Any pledge of loyalty in America to a “Republic” which is “one Nation” is a pledge to a non-existent entity.  American is not “one Nation,” and, if it is not “one” nation, it is not anything like a “Nation.”  For, in simple terms, a nation is a group of people unified by a common legacy of descent, history, culture, and language, usually but not always, living contiguously (the Jewish people are a notable exception; its members are scattered worldwide in groups and as individuals).  Our diversity denies us the status of a nation, with people of many descents, histories, cultures, and languages.  We cannot overcome this diversity by a campaign to make English a national language, as if uniformity of language alone could overcome all other differences.  There are too many of us and just too much of ours to overcome to make us unum e pluribus.  Since we are not a nation or a people, the only reliable basis of unity is allegiance to a civil society with a democratic government, public and secular to ensure equality, as defined by America’s Constitution.

As for the rest of the Pledge, there is little enough to say.  The idea that we are “under God” is an insignificant platitude and a needless embellishment; taken seriously, it means only that all nations and all peoples are similarly situated.  The idea that we are “indivisible” defies the fact of our divisions, both historical and contemporary.  And the idea that we embrace the idea of “liberty and justice for all” is belied by past history and current events, with all parties feeling helpless in the face of powerful elites and forces controlling their lives, or aggrieved by the perceived advantages of all other parties.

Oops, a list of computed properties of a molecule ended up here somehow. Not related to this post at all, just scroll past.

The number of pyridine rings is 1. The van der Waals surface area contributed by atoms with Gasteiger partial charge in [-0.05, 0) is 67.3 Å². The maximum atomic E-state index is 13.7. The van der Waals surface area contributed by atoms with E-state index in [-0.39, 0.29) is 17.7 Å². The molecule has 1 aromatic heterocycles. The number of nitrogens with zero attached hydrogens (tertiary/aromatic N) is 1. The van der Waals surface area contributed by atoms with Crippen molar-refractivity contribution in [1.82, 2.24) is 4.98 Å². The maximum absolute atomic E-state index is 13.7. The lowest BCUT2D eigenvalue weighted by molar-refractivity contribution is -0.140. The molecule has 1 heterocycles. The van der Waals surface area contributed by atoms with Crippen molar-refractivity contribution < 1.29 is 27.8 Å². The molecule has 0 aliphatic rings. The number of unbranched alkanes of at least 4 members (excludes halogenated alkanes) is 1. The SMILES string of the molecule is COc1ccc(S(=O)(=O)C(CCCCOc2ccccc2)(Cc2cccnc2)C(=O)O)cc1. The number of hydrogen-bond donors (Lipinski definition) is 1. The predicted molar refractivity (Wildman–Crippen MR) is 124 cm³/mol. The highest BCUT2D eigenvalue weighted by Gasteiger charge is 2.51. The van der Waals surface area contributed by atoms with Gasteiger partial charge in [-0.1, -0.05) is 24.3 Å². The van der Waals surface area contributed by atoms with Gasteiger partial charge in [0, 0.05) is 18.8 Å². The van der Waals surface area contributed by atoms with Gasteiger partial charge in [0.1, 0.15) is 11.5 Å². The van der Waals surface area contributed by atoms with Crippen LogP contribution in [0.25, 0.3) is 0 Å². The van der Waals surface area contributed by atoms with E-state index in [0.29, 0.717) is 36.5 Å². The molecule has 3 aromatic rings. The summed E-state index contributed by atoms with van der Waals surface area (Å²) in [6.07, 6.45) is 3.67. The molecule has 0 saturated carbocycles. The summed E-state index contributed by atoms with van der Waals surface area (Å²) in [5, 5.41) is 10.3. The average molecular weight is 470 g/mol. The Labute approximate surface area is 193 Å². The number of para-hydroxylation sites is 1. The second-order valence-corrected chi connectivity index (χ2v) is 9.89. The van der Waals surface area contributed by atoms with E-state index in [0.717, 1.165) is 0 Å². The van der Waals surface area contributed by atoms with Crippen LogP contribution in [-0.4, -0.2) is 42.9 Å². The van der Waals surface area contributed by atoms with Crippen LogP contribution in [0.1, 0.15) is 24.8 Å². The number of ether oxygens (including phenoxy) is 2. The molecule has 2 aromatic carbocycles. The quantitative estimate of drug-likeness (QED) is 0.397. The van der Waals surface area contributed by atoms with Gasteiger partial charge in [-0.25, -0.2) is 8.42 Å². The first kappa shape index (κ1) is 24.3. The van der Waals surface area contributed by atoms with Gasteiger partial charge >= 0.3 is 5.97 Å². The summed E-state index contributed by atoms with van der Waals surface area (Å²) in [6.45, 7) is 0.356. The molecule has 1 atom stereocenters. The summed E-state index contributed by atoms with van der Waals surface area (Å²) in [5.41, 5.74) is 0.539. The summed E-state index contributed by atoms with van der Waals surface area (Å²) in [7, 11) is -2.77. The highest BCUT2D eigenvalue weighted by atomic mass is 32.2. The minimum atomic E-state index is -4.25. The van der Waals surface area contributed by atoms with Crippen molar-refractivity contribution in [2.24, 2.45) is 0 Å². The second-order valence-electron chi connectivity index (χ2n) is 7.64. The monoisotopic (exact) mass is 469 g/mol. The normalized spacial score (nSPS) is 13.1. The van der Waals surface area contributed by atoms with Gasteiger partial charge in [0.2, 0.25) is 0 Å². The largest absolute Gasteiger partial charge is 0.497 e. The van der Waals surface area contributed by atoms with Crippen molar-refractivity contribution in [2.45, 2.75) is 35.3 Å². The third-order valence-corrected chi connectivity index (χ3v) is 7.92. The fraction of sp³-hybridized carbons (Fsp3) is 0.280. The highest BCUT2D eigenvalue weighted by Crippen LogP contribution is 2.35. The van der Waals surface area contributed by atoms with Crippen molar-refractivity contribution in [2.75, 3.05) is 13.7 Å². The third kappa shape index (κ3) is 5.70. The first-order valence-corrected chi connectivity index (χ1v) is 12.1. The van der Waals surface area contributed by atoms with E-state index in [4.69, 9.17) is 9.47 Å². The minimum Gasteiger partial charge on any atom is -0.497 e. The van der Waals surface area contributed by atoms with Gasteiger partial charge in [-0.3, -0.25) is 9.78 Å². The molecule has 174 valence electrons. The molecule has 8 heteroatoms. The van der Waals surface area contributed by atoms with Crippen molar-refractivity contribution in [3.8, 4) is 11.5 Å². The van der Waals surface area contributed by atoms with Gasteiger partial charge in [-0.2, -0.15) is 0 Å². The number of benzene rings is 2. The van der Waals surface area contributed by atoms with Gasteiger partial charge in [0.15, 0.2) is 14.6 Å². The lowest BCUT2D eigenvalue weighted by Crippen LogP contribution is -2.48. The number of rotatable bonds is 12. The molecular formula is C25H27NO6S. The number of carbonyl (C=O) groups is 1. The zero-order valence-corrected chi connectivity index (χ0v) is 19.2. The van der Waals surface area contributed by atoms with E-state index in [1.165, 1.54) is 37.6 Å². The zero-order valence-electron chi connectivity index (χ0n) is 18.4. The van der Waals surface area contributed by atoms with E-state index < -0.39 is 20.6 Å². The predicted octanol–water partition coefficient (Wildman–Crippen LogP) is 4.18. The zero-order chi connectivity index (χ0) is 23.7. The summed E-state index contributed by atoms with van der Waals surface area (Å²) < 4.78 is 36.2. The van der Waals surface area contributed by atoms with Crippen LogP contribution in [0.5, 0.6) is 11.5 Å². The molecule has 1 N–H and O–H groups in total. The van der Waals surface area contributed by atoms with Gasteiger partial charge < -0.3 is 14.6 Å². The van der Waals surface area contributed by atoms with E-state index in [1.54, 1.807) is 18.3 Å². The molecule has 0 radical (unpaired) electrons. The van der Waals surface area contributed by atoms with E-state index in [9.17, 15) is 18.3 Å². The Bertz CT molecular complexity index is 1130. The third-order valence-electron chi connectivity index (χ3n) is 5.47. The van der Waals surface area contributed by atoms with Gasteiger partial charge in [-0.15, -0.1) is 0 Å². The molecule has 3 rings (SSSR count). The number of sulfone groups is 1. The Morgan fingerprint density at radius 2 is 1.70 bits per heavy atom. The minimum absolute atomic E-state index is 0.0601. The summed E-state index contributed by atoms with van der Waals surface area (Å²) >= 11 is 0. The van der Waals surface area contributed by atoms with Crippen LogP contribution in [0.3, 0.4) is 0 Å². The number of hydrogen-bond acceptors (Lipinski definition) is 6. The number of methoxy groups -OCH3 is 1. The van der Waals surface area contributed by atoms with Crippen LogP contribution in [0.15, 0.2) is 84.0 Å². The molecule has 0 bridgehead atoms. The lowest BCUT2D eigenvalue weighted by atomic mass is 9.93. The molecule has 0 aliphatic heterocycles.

Perhaps we should replace the Pledge of Allegiance with a complete do-over which better reflects the patriotic values of our democracy—a hopeless suggestion because we would have to agree on a definition of patriotism.  As we have known probably since the Second World War and certainly since the Vietnam War, opinions differ because violently disagreeing political opponents claim themselves to be patriotic and accuse others of treason—more proof that we are not one nation.  Until we have agreed on a definition of who we are and what we esteem, no pledge will be unifying.  If asked, I would urge a pledge which, reflecting our founding documents, states our aspirations to achieve equality under the law, freedom for all peoples, and the fullest possible exercise of individual rights which does not infringe on anyone else’s equality, freedom, or rights.

As for the National Anthem and the ritual of standing while it is played or sung before athletic contests—please don’t get me started.

Friday, July 7, 2017


Progressives have been loud and clear in talking about Donald Trump’s competence and character—fair enough: competence and character count for a lot, if not everything, in assessing a political person.  But, when I analyzed the competence (proven) and the character (dubious) of Craig Fenske, a candidate for Supervisor of the Doña Ana Soil and Water Conservation District, in a widely circulated email, local Progressives refused to allow the same standard to be applied to one of their own.  Some responded with name-calling or trumped-up charges.  Las Cruces City Councilor Gil Sorg replied that I am a “jerk,” and Dael Goodman alleged that I had sent her “abusive emails.”  Others will have to decide whether I am a jerk, but I can say that one email nine months earlier telling Dael “no” to future emails from her is neither plural nor abusive.